The firm will seek to claw back compensation from Tim Leissner, the former Southeast Asia chairman and participating managing director of Goldman Sachs, who pleaded guilty to conspiring to launder money and to violate the FCPA; Ng Chong Hwa, also known as “Roger Ng,” former managing director of Goldman and head of investment banking for GS Malaysia, who has been charged with conspiring to launder money and to violate the FCPA; and Andrea Vella, who in February was prohibited from participating in the banking industry by the Federal Reserve for “unsafe and unsound practices in connection with the bond offerings.” About $24 million of the $76 million is currently being held by Goldman Sachs, the company said.
Going after executives accused of crimes is usually how corporate clawback attempts work. But Goldman Sachs went further.
“In acknowledgement of the firm’s institutional failures,” the board said it will seek to recoup $67 million in long-term performance incentive awards made to five former senior executives. The executives, some of whom have retired, include the former CEO, former COO, former CFO, the former vice chairman who headed Goldman Sachs International, and another former vice chairman who was the global head of growth markets.
And Goldman Sachs went after the pay of its current executive leadership team—the CEO, chief operating officer, and chief financial officer, as well as the current CEO of Goldman Sachs International—by reducing their overall compensation by $31 million for 2020.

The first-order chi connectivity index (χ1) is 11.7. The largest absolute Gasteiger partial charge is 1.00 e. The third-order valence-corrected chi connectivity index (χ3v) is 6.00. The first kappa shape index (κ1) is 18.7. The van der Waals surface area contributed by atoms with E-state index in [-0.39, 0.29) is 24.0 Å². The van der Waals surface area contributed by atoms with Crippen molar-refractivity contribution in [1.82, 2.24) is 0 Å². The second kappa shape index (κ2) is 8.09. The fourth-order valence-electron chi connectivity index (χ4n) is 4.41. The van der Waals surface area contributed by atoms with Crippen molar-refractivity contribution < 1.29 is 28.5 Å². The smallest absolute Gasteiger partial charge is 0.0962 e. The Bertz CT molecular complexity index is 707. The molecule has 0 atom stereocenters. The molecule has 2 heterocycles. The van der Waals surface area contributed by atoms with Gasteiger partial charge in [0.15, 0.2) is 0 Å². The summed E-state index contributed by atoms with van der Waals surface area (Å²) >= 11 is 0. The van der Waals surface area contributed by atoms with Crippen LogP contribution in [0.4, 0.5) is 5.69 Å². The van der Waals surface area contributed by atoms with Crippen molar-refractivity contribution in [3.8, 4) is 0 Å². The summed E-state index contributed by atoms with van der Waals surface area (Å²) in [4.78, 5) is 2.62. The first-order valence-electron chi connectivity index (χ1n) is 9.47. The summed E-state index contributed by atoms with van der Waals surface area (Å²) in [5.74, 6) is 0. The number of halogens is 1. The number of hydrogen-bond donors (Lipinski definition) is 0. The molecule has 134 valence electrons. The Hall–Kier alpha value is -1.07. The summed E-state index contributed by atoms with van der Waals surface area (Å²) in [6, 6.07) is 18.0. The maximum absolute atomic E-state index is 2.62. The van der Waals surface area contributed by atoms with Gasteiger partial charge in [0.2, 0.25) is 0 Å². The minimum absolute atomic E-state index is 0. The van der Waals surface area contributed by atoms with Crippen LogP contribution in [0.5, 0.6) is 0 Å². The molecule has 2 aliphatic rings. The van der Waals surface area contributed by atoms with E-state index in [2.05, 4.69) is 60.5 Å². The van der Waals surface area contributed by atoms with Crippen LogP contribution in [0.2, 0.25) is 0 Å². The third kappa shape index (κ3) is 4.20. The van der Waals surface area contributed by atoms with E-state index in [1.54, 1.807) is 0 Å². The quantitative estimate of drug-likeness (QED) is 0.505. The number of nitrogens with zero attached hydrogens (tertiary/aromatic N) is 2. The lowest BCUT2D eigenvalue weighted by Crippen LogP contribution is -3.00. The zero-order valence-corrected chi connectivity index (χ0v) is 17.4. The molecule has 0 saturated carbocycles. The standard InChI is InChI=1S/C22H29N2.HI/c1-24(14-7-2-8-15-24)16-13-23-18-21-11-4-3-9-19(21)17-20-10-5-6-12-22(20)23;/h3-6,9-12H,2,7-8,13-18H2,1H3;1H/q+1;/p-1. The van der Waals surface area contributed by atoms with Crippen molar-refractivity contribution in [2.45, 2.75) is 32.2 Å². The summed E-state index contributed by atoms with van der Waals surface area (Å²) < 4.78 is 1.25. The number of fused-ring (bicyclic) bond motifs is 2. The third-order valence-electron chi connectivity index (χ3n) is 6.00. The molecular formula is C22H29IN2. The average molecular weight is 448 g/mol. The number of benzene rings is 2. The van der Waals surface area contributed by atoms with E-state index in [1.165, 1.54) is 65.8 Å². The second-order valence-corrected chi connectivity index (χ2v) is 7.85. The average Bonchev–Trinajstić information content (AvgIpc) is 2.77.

Michael Weinstein, a member at the law firm Cole Schotz P.C., said seeking clawbacks from so many executives struck him as most unusual—perhaps unprecedented.
“The signal the board is sending is an institutional warning to everyone at Goldman,” he said. “Every executive at every level must raise their hand if they see something improper, and if necessary, must stop it.”
Corporate attempts to retrieve money already paid to executives who are accused of malfeasance is rare, although when it happens, it gets a lot of attention. Earlier this year, McDonald’s filed a lawsuit attempting to take back up to $41 million in severance paid to its former CEO who lied to the company’s investigators about affairs he allegedly had with several coworkers. In 2017, the board at Wells Fargo clawed back $136 million from its former CEO and another executive who were at the center of the bank’s fake accounts scandal.